Earlier today, I walked by a colleague’s desk to chat. As we were talking, a book on his desk caught my eye. As we wrapped up our conversation, I asked, What’s that book? Brian then handed it to me and told me a bit about it. As he was talking, I opened the front cover and I saw something that I instantly knew would be helpful for every leader.
I’m not going to tell you exactly what that was…yet.
I’ll tell you what it was about, though. It was a simple and clever way to think about growing as a leader. I’ll share the specifics with you next week.
Right now, though, I challenge you to evaluate your strategy is for self-improvement. You do have a strategy, don’t you?
Well, to be honest, I wouldn’t call what I do a “strategy” either.
What I tend to do is an ad hoc five-step process:
- Get frustrated with something
- Identify the source of frustration
- Analyze potential solutions
- Choose an approach and attack the problem
- Assess results and adjust as needed
For example, I’ve recently grown frustrated with my lack of skill in coaching others in emotional intelligence. The frustration surfaced because I’ve seen a number of leadership problems recently that are rooted in or very connected to lack of emotional intelligence. (At the same time, I recognize my own need for growth in this area. So why not kill two birds with one stone?)
So, I found myself dealing with a series of leadership challenges. I identified the issue as lack of emotional intelligence and my lack of effectiveness in helping these leaders grow in this area.
The next step is to analyze ways to solve that. This is the step I’m currently at. I am reviewing my existing resources on coaching others in emotional intelligence and looking for new resources, too. After I complete this step, I’ll decide on an approach and begin to work the solution. Along the way, I’ll measure the results and adjust as needed.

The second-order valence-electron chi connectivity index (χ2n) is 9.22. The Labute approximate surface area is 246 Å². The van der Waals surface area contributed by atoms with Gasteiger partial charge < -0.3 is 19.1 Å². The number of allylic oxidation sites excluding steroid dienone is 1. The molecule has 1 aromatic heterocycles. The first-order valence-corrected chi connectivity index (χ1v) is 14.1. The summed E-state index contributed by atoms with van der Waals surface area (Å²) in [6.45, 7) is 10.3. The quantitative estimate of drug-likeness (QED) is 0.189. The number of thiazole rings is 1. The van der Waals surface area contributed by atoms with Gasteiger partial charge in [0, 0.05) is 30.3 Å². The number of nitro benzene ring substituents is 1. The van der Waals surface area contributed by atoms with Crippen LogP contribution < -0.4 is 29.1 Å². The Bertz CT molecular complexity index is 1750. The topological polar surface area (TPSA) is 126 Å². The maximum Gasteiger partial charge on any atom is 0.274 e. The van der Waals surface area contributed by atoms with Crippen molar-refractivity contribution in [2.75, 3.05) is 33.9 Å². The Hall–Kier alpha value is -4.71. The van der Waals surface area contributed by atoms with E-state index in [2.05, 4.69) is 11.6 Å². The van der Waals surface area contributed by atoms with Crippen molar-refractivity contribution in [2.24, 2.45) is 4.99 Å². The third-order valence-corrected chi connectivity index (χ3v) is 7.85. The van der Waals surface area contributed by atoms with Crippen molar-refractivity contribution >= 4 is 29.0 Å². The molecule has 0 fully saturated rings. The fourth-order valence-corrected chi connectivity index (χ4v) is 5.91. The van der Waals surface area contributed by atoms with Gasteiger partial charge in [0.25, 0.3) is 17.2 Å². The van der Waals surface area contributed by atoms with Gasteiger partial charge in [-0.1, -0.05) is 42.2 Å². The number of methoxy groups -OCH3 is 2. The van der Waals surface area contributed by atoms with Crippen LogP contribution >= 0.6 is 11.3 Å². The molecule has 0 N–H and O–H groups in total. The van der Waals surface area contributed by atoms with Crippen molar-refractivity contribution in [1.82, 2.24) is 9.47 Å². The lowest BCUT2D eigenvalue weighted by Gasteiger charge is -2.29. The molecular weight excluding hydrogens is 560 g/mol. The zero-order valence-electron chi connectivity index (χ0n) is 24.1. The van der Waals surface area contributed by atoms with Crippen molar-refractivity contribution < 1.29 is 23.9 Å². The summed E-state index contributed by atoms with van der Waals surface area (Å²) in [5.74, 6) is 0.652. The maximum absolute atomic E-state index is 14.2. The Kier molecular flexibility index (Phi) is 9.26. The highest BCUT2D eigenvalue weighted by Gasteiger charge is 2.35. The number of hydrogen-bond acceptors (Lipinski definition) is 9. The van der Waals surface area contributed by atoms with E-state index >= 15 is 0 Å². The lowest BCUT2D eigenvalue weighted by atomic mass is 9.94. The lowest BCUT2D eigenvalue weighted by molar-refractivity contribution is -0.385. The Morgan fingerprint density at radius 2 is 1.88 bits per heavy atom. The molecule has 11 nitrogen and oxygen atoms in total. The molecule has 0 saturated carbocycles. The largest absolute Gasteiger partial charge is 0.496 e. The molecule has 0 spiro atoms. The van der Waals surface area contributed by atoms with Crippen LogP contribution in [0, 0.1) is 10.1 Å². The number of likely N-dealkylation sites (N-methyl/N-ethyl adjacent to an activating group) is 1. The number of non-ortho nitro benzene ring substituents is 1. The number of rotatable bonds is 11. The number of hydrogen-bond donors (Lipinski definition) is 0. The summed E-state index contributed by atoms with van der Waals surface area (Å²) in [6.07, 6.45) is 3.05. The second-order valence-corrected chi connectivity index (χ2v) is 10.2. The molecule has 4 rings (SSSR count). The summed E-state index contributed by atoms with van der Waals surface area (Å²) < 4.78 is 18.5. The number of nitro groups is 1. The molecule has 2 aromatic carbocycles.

The approach isn’t highly sophisticated. It’s just a problem solving technique. If executed well, I will probably grow in my ability to coach other leaders in emotional intelligence. Problem solved.
But not as effective as it could be.
I’ll bet that most of you do something similar. Sure, you may tie your strategy to a vision and/or set of goals you have for the year. I’ve done that, too. Or, you may have decided you want to pursue a new career path and your development strategy is tied to that.
They are all essentially the same process:
It’s all rather scattershot, though. It’s not proactive. It’s not teachable. (The most effective leaders duplicate leaders.)
If we are strategic leaders, we need a more strategic approach to growth.
I’ll share an approach with you next week. In the meantime, take some time to accurately describe your process for growth as a leader. Assess your strategy and determine whether it is adequate.
Dr. Scott Yorkovich is a leadership coach and consultant. He works with individuals, small and medium organizations, and ministries. Contact him at ScottYorkovich[at]LeadStrategic.com with your questions.